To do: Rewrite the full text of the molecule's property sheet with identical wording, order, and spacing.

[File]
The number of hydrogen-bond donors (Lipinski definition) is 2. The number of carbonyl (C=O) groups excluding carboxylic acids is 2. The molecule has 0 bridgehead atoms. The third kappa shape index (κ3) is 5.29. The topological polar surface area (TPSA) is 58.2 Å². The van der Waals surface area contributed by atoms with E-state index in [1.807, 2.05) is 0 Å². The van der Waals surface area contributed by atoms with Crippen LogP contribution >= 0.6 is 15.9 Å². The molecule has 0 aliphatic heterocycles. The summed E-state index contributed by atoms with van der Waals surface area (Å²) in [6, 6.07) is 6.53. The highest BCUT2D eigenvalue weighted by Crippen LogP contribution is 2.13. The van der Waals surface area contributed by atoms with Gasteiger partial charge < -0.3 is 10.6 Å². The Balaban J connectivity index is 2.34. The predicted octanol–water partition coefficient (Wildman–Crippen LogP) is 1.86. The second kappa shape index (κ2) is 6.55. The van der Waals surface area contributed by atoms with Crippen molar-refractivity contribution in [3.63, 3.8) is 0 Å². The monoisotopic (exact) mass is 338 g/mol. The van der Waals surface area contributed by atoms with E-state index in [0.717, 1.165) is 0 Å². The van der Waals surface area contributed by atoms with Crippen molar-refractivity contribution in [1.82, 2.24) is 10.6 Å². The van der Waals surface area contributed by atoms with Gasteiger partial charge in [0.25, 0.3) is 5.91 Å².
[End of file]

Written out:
The number of hydrogen-bond donors (Lipinski definition) is 2. The number of carbonyl (C=O) groups excluding carboxylic acids is 2. The molecule has 0 bridgehead atoms. The third kappa shape index (κ3) is 5.29. The topological polar surface area (TPSA) is 58.2 Å². The van der Waals surface area contributed by atoms with E-state index in [1.807, 2.05) is 0 Å². The van der Waals surface area contributed by atoms with Crippen LogP contribution >= 0.6 is 15.9 Å². The molecule has 0 aliphatic heterocycles. The summed E-state index contributed by atoms with van der Waals surface area (Å²) in [6, 6.07) is 6.53. The highest BCUT2D eigenvalue weighted by Crippen LogP contribution is 2.13. The van der Waals surface area contributed by atoms with Gasteiger partial charge < -0.3 is 10.6 Å². The Balaban J connectivity index is 2.34. The predicted octanol–water partition coefficient (Wildman–Crippen LogP) is 1.86. The second kappa shape index (κ2) is 6.55. The van der Waals surface area contributed by atoms with Crippen molar-refractivity contribution in [3.63, 3.8) is 0 Å². The monoisotopic (exact) mass is 338 g/mol. The van der Waals surface area contributed by atoms with E-state index in [0.717, 1.165) is 0 Å². The van der Waals surface area contributed by atoms with Crippen molar-refractivity contribution in [1.82, 2.24) is 10.6 Å². The van der Waals surface area contributed by atoms with Gasteiger partial charge in [0.25, 0.3) is 5.91 Å².